The standard Black-Scholes-Merton option pricing equation doesn't include them, and trouble follows.
Any mathematical model of reality relies on simplifications and assumptions. The Black-Scholes equation was based on arbitrage pricing theory, in which both drift and volatility are constant. This assumption is common in financial theory, but it is often false for real markets. The equation also assumes that there are no transaction costs, no limits on short-selling and that money can always be lent and borrowed at a known, fixed, risk-free interest rate. Again, reality is often very different.

When these assumptions are valid, risk is usually low, because large stock market fluctuations should be extremely rare. But on 19 October 1987, Black Monday, the world's stock markets lost more than 20% of their value within a few hours. An event this extreme is virtually impossible under the model's assumptions.
Large fluctuations in the stock market are far more common than Brownian motion predicts. The reason is unrealistic assumptions – ignoring potential black swans. But usually the model performed very well, so as time passed and confidence grew, many bankers and traders forgot the model had limitations. They used the equation as a kind of talisman, a bit of mathematical magic to protect them against criticism if anything went wrong.
It's probably too soon to expect any dissertations on the topic, but an option trader with an understanding of Poisson event arrivals (the jump discontinuities of the title) might be making a lot of money trading against traders who use the ordinary stochastic processes.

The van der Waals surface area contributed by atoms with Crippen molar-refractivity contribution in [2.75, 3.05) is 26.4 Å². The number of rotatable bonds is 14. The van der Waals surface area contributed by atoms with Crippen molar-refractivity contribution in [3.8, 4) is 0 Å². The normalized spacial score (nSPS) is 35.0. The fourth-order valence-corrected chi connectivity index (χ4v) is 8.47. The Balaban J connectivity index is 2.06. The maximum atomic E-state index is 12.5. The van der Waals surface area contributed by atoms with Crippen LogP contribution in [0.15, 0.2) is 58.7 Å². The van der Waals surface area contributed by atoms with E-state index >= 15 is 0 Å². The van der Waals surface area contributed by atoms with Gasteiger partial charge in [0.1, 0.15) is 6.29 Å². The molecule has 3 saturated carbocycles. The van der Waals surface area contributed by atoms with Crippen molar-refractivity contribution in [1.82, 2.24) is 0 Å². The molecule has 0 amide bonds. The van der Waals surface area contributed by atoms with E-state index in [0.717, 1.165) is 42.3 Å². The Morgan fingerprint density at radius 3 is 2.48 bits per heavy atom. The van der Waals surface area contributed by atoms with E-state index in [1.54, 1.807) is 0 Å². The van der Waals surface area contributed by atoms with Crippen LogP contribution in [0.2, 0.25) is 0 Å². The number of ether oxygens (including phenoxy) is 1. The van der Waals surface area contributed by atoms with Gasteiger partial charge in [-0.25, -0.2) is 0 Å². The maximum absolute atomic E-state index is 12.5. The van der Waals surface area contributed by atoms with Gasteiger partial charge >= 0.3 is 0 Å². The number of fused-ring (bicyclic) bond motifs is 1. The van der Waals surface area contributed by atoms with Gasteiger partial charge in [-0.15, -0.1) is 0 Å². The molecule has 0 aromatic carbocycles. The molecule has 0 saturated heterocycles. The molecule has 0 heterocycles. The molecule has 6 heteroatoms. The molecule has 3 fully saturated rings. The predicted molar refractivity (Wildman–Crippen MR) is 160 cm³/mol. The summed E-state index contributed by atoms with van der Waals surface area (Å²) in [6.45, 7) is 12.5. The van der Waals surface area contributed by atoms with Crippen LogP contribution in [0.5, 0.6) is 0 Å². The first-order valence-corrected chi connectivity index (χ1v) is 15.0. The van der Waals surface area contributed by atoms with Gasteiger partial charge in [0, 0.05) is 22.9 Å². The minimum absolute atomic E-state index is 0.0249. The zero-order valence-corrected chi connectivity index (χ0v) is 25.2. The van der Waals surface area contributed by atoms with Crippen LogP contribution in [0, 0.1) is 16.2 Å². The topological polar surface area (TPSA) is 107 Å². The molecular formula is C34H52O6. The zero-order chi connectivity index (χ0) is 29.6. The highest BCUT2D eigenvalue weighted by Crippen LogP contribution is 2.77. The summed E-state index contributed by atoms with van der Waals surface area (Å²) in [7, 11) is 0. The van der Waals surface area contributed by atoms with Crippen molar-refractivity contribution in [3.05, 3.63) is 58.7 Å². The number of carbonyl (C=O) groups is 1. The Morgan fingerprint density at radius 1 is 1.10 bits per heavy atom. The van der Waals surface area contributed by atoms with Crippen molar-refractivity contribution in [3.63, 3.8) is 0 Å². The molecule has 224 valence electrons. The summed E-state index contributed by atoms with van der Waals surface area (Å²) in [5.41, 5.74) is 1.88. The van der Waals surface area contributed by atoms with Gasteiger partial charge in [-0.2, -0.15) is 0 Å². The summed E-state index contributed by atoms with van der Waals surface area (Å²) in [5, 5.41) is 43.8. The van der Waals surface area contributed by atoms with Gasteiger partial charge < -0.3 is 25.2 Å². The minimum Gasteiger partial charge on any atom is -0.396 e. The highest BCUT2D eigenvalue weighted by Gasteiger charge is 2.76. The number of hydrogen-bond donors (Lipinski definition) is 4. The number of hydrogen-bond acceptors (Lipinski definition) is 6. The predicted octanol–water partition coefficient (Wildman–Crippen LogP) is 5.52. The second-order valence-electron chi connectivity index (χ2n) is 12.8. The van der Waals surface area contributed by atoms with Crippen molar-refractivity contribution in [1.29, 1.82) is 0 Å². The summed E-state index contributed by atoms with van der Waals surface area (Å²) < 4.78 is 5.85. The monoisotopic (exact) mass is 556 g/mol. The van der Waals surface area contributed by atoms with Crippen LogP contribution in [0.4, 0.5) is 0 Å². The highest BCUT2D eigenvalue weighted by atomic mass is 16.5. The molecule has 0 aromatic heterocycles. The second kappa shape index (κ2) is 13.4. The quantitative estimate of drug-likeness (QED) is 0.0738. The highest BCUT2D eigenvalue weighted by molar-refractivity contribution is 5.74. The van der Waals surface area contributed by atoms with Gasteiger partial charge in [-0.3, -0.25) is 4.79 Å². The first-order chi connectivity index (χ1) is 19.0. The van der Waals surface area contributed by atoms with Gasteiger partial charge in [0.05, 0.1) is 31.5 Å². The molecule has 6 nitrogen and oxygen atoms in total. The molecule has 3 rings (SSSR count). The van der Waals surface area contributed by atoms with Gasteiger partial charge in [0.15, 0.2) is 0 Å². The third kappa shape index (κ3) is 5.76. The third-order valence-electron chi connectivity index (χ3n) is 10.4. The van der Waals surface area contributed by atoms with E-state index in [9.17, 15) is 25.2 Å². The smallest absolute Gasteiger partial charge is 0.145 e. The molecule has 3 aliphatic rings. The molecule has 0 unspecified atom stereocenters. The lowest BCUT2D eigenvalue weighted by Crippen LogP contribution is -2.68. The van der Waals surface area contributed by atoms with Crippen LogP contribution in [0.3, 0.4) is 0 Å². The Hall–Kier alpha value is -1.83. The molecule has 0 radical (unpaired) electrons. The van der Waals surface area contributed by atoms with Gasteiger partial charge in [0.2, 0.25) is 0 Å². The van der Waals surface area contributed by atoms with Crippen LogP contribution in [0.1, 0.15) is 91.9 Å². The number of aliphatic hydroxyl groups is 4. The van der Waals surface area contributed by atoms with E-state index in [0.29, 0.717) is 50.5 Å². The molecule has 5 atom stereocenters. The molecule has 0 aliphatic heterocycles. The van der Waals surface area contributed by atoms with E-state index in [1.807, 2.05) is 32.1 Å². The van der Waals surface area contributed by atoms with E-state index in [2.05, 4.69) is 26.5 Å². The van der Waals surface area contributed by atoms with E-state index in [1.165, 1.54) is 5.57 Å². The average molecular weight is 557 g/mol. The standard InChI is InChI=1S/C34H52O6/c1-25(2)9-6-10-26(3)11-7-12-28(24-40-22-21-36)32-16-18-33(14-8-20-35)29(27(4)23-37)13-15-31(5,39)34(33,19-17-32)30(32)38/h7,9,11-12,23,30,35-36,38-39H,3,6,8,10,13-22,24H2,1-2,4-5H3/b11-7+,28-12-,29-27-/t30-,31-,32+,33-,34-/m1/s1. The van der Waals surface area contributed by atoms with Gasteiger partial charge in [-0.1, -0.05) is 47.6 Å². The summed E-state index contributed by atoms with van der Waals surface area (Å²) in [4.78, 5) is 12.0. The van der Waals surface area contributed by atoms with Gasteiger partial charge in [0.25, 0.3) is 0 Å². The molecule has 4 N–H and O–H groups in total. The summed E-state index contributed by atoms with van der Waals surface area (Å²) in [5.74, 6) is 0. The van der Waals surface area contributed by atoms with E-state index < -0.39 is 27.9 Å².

The Black-Scholes equation has its roots in mathematical physics, where quantities are infinitely divisible, time flows continuously and variables change smoothly. Such models may not be appropriate to the world of finance. Traditional mathematical economics doesn't always match reality, either, and when it fails, it fails badly. Physicists, mathematicians and economists are therefore looking for better models.

At the forefront of these efforts is complexity science, a new branch of mathematics that models the market as a collection of individuals interacting according to specified rules. These models reveal the damaging effects of the herd instinct: market traders copy other market traders. Virtually every financial crisis in the last century has been pushed over the edge by the herd instinct. It makes everything go belly-up at the same time. If engineers took that attitude, and one bridge in the world fell down, so would all the others.

By studying ecological systems, it can be shown that instability is common in economic models, mainly because of the poor design of the financial system. The facility to transfer billions at the click of a mouse may allow ever-quicker profits, but it also makes shocks propagate faster.

Was an equation to blame for the financial crash, then? Yes and no. Black-Scholes may have contributed to the crash, but only because it was abused. In any case, the equation was just one ingredient in a rich stew of financial irresponsibility, political ineptitude, perverse incentives and lax regulation.

Despite its supposed expertise, the financial sector performs no better than random guesswork. The stock market has spent 20 years going nowhere. The system is too complex to be run on error-strewn hunches and gut feelings, but current mathematical models don't represent reality adequately.
Perhaps not. But while regulators seek to impose order and write rules, traders and modellers look for more effective ways to make money.

(A gripe about the bridge metaphor.  There's no arbitrage condition among bridges.  When London Bridge falls down, the traffic doesn't all instantaneously divert to Blackfriars Bridge.   Money migrates among assets more rapidly.  This is true, whether an epidemic model accurately describes its migration or not.)

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